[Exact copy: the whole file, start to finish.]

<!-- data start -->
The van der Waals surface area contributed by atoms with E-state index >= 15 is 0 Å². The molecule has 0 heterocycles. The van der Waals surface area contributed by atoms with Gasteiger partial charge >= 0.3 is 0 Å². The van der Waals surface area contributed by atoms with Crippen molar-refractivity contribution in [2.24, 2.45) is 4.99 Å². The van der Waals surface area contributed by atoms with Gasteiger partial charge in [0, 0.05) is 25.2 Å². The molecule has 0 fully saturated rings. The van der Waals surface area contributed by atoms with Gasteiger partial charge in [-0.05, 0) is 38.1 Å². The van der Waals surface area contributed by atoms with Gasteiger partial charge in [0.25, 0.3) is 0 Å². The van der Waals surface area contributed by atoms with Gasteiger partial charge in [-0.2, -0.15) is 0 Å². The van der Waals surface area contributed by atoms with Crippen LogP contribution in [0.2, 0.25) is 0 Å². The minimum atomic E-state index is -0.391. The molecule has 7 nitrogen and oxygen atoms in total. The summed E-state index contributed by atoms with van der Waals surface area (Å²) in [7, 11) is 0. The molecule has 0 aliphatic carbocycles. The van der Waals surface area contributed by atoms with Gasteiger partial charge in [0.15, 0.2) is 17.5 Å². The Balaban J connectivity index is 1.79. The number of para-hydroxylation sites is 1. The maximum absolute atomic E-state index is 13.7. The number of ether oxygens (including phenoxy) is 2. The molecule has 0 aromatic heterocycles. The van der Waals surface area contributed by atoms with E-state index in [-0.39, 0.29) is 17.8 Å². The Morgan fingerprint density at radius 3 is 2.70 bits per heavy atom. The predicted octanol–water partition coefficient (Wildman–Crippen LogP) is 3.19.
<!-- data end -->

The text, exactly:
The van der Waals surface area contributed by atoms with E-state index >= 15 is 0 Å². The molecule has 0 heterocycles. The van der Waals surface area contributed by atoms with Gasteiger partial charge >= 0.3 is 0 Å². The van der Waals surface area contributed by atoms with Crippen molar-refractivity contribution in [2.24, 2.45) is 4.99 Å². The van der Waals surface area contributed by atoms with Gasteiger partial charge in [0, 0.05) is 25.2 Å². The molecule has 0 fully saturated rings. The van der Waals surface area contributed by atoms with Gasteiger partial charge in [-0.05, 0) is 38.1 Å². The van der Waals surface area contributed by atoms with Gasteiger partial charge in [0.25, 0.3) is 0 Å². The van der Waals surface area contributed by atoms with Gasteiger partial charge in [-0.2, -0.15) is 0 Å². The van der Waals surface area contributed by atoms with Crippen LogP contribution in [0.2, 0.25) is 0 Å². The minimum atomic E-state index is -0.391. The molecule has 7 nitrogen and oxygen atoms in total. The summed E-state index contributed by atoms with van der Waals surface area (Å²) in [7, 11) is 0. The molecule has 0 aliphatic carbocycles. The van der Waals surface area contributed by atoms with Gasteiger partial charge in [0.15, 0.2) is 17.5 Å². The Balaban J connectivity index is 1.79. The number of para-hydroxylation sites is 1. The maximum absolute atomic E-state index is 13.7. The number of ether oxygens (including phenoxy) is 2. The molecule has 0 aromatic heterocycles. The van der Waals surface area contributed by atoms with E-state index in [-0.39, 0.29) is 17.8 Å². The Morgan fingerprint density at radius 3 is 2.70 bits per heavy atom. The predicted octanol–water partition coefficient (Wildman–Crippen LogP) is 3.19.